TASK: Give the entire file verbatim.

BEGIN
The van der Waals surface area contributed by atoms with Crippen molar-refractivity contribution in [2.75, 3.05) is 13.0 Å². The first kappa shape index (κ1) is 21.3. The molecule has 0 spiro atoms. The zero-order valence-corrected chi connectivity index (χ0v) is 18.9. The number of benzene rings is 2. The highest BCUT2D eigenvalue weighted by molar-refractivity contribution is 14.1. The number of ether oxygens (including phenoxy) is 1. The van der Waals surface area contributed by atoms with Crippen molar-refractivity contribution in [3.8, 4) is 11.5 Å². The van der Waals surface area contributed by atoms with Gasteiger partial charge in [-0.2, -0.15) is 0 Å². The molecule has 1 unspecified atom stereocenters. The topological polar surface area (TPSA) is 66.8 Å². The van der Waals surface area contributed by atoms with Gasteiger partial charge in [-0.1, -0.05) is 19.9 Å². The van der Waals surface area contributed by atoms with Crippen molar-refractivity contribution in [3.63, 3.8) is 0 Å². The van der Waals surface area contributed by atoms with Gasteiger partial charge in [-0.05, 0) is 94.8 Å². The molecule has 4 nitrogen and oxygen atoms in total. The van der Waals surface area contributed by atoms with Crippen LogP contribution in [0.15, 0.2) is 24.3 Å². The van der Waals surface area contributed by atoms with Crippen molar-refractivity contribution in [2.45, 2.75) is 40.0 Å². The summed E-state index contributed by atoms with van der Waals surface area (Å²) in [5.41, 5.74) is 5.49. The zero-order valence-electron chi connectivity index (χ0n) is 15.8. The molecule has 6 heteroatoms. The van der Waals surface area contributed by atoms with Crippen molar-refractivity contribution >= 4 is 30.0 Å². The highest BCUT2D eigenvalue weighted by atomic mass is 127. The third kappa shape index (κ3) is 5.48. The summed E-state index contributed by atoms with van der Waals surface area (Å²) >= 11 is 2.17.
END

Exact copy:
The van der Waals surface area contributed by atoms with Crippen molar-refractivity contribution in [2.75, 3.05) is 13.0 Å². The first kappa shape index (κ1) is 21.3. The molecule has 0 spiro atoms. The zero-order valence-corrected chi connectivity index (χ0v) is 18.9. The number of benzene rings is 2. The highest BCUT2D eigenvalue weighted by molar-refractivity contribution is 14.1. The number of ether oxygens (including phenoxy) is 1. The van der Waals surface area contributed by atoms with Crippen molar-refractivity contribution in [3.8, 4) is 11.5 Å². The van der Waals surface area contributed by atoms with Gasteiger partial charge in [-0.2, -0.15) is 0 Å². The molecule has 1 unspecified atom stereocenters. The topological polar surface area (TPSA) is 66.8 Å². The van der Waals surface area contributed by atoms with Gasteiger partial charge in [-0.1, -0.05) is 19.9 Å². The van der Waals surface area contributed by atoms with Crippen molar-refractivity contribution in [3.63, 3.8) is 0 Å². The van der Waals surface area contributed by atoms with Gasteiger partial charge in [-0.05, 0) is 94.8 Å². The molecule has 4 nitrogen and oxygen atoms in total. The van der Waals surface area contributed by atoms with Crippen LogP contribution in [0.15, 0.2) is 24.3 Å². The van der Waals surface area contributed by atoms with Crippen molar-refractivity contribution in [2.45, 2.75) is 40.0 Å². The summed E-state index contributed by atoms with van der Waals surface area (Å²) in [5.41, 5.74) is 5.49. The zero-order valence-electron chi connectivity index (χ0n) is 15.8. The molecule has 6 heteroatoms. The van der Waals surface area contributed by atoms with Crippen molar-refractivity contribution >= 4 is 30.0 Å². The highest BCUT2D eigenvalue weighted by atomic mass is 127. The third kappa shape index (κ3) is 5.48. The summed E-state index contributed by atoms with van der Waals surface area (Å²) >= 11 is 2.17.